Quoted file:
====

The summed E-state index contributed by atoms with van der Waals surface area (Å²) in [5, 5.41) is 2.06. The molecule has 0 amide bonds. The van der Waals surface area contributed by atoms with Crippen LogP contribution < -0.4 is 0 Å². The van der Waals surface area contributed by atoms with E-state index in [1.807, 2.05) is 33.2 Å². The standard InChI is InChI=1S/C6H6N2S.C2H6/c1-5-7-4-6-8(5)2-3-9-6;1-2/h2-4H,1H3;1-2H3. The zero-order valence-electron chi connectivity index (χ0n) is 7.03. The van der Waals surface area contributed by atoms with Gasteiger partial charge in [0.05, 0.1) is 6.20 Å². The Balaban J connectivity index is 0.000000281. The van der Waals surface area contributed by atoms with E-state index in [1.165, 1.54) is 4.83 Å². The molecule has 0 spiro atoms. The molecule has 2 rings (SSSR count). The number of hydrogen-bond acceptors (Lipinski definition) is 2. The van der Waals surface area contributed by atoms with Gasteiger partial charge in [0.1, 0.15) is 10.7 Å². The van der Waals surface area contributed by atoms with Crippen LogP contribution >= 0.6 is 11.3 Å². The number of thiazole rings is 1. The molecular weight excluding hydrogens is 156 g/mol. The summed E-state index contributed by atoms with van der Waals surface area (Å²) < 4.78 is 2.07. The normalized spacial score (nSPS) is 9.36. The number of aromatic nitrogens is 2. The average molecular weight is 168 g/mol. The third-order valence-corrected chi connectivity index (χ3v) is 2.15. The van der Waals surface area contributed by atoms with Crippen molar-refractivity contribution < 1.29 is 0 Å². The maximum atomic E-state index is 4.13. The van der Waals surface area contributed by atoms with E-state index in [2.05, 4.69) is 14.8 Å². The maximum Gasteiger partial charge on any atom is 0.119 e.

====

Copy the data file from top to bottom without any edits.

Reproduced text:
The summed E-state index contributed by atoms with van der Waals surface area (Å²) in [5, 5.41) is 2.06. The molecule has 0 amide bonds. The van der Waals surface area contributed by atoms with Crippen LogP contribution < -0.4 is 0 Å². The van der Waals surface area contributed by atoms with E-state index in [1.807, 2.05) is 33.2 Å². The standard InChI is InChI=1S/C6H6N2S.C2H6/c1-5-7-4-6-8(5)2-3-9-6;1-2/h2-4H,1H3;1-2H3. The zero-order valence-electron chi connectivity index (χ0n) is 7.03. The van der Waals surface area contributed by atoms with Gasteiger partial charge in [0.05, 0.1) is 6.20 Å². The Balaban J connectivity index is 0.000000281. The van der Waals surface area contributed by atoms with E-state index in [1.165, 1.54) is 4.83 Å². The molecule has 0 spiro atoms. The molecule has 2 rings (SSSR count). The number of hydrogen-bond acceptors (Lipinski definition) is 2. The van der Waals surface area contributed by atoms with Gasteiger partial charge in [0.1, 0.15) is 10.7 Å². The van der Waals surface area contributed by atoms with Crippen LogP contribution >= 0.6 is 11.3 Å². The number of thiazole rings is 1. The molecular weight excluding hydrogens is 156 g/mol. The summed E-state index contributed by atoms with van der Waals surface area (Å²) < 4.78 is 2.07. The normalized spacial score (nSPS) is 9.36. The number of aromatic nitrogens is 2. The average molecular weight is 168 g/mol. The third-order valence-corrected chi connectivity index (χ3v) is 2.15. The van der Waals surface area contributed by atoms with Crippen molar-refractivity contribution < 1.29 is 0 Å². The maximum atomic E-state index is 4.13. The van der Waals surface area contributed by atoms with E-state index in [2.05, 4.69) is 14.8 Å². The maximum Gasteiger partial charge on any atom is 0.119 e.